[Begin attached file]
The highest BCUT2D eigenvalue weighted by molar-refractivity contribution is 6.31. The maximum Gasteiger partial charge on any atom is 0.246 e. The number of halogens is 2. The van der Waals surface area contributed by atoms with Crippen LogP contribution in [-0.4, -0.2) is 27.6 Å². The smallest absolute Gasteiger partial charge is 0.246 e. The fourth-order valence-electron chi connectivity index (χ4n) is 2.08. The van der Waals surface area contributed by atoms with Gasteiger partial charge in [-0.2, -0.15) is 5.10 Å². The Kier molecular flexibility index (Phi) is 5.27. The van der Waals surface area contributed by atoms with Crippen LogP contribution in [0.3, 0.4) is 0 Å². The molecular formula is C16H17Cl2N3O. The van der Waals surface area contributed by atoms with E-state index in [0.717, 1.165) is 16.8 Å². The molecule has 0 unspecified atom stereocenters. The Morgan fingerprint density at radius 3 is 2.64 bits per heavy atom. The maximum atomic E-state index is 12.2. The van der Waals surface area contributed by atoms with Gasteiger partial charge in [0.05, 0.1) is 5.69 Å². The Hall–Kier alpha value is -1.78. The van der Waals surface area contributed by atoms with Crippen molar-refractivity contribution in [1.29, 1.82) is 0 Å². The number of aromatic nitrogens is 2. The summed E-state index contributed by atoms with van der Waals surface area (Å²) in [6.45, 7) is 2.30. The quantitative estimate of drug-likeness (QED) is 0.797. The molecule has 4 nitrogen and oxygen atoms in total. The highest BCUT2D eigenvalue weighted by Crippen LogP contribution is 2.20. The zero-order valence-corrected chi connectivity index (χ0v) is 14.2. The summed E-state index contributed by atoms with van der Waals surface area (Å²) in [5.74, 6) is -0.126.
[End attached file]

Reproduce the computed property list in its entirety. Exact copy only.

The highest BCUT2D eigenvalue weighted by molar-refractivity contribution is 6.31. The maximum Gasteiger partial charge on any atom is 0.246 e. The number of halogens is 2. The van der Waals surface area contributed by atoms with Crippen LogP contribution in [-0.4, -0.2) is 27.6 Å². The smallest absolute Gasteiger partial charge is 0.246 e. The fourth-order valence-electron chi connectivity index (χ4n) is 2.08. The van der Waals surface area contributed by atoms with Gasteiger partial charge in [-0.2, -0.15) is 5.10 Å². The Kier molecular flexibility index (Phi) is 5.27. The van der Waals surface area contributed by atoms with Crippen LogP contribution in [0.3, 0.4) is 0 Å². The molecular formula is C16H17Cl2N3O. The van der Waals surface area contributed by atoms with E-state index in [0.717, 1.165) is 16.8 Å². The molecule has 0 unspecified atom stereocenters. The Morgan fingerprint density at radius 3 is 2.64 bits per heavy atom. The maximum atomic E-state index is 12.2. The van der Waals surface area contributed by atoms with Gasteiger partial charge in [0.05, 0.1) is 5.69 Å². The Hall–Kier alpha value is -1.78. The van der Waals surface area contributed by atoms with Crippen molar-refractivity contribution in [1.29, 1.82) is 0 Å². The number of aromatic nitrogens is 2. The summed E-state index contributed by atoms with van der Waals surface area (Å²) in [6.45, 7) is 2.30. The quantitative estimate of drug-likeness (QED) is 0.797. The molecule has 4 nitrogen and oxygen atoms in total. The highest BCUT2D eigenvalue weighted by Crippen LogP contribution is 2.20. The zero-order valence-corrected chi connectivity index (χ0v) is 14.2. The summed E-state index contributed by atoms with van der Waals surface area (Å²) in [5.74, 6) is -0.126.